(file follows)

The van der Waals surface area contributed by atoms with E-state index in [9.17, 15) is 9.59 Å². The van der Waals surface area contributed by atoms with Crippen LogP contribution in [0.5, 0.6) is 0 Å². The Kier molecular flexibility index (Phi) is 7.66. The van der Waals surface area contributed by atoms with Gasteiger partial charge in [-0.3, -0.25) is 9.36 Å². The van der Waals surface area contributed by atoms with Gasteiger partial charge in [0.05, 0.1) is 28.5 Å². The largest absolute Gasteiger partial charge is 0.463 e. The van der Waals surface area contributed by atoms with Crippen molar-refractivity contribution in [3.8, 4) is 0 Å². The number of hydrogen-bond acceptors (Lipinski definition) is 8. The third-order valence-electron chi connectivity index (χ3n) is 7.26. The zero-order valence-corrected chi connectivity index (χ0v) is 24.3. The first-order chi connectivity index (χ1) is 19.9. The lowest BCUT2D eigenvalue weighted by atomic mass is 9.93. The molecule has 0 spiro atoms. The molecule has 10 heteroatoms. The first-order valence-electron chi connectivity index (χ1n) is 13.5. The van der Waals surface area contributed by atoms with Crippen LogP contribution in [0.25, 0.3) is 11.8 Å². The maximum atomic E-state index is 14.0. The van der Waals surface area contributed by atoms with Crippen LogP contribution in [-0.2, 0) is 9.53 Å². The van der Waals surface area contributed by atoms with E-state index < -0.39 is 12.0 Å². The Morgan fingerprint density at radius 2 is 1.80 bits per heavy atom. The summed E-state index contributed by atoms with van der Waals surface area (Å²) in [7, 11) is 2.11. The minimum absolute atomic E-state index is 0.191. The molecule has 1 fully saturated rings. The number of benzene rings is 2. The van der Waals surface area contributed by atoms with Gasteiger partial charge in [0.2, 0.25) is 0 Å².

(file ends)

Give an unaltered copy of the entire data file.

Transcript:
The van der Waals surface area contributed by atoms with E-state index in [9.17, 15) is 9.59 Å². The van der Waals surface area contributed by atoms with Crippen LogP contribution in [0.5, 0.6) is 0 Å². The Kier molecular flexibility index (Phi) is 7.66. The van der Waals surface area contributed by atoms with Gasteiger partial charge in [-0.3, -0.25) is 9.36 Å². The van der Waals surface area contributed by atoms with Gasteiger partial charge in [0.05, 0.1) is 28.5 Å². The largest absolute Gasteiger partial charge is 0.463 e. The van der Waals surface area contributed by atoms with Crippen molar-refractivity contribution in [3.8, 4) is 0 Å². The number of hydrogen-bond acceptors (Lipinski definition) is 8. The third-order valence-electron chi connectivity index (χ3n) is 7.26. The zero-order valence-corrected chi connectivity index (χ0v) is 24.3. The first-order chi connectivity index (χ1) is 19.9. The lowest BCUT2D eigenvalue weighted by atomic mass is 9.93. The molecule has 0 spiro atoms. The molecule has 10 heteroatoms. The first-order valence-electron chi connectivity index (χ1n) is 13.5. The van der Waals surface area contributed by atoms with Crippen LogP contribution in [0.25, 0.3) is 11.8 Å². The maximum atomic E-state index is 14.0. The van der Waals surface area contributed by atoms with Crippen LogP contribution in [-0.2, 0) is 9.53 Å². The van der Waals surface area contributed by atoms with E-state index < -0.39 is 12.0 Å². The Morgan fingerprint density at radius 2 is 1.80 bits per heavy atom. The summed E-state index contributed by atoms with van der Waals surface area (Å²) in [7, 11) is 2.11. The minimum absolute atomic E-state index is 0.191. The molecule has 1 fully saturated rings. The number of benzene rings is 2. The van der Waals surface area contributed by atoms with Gasteiger partial charge in [0.2, 0.25) is 0 Å².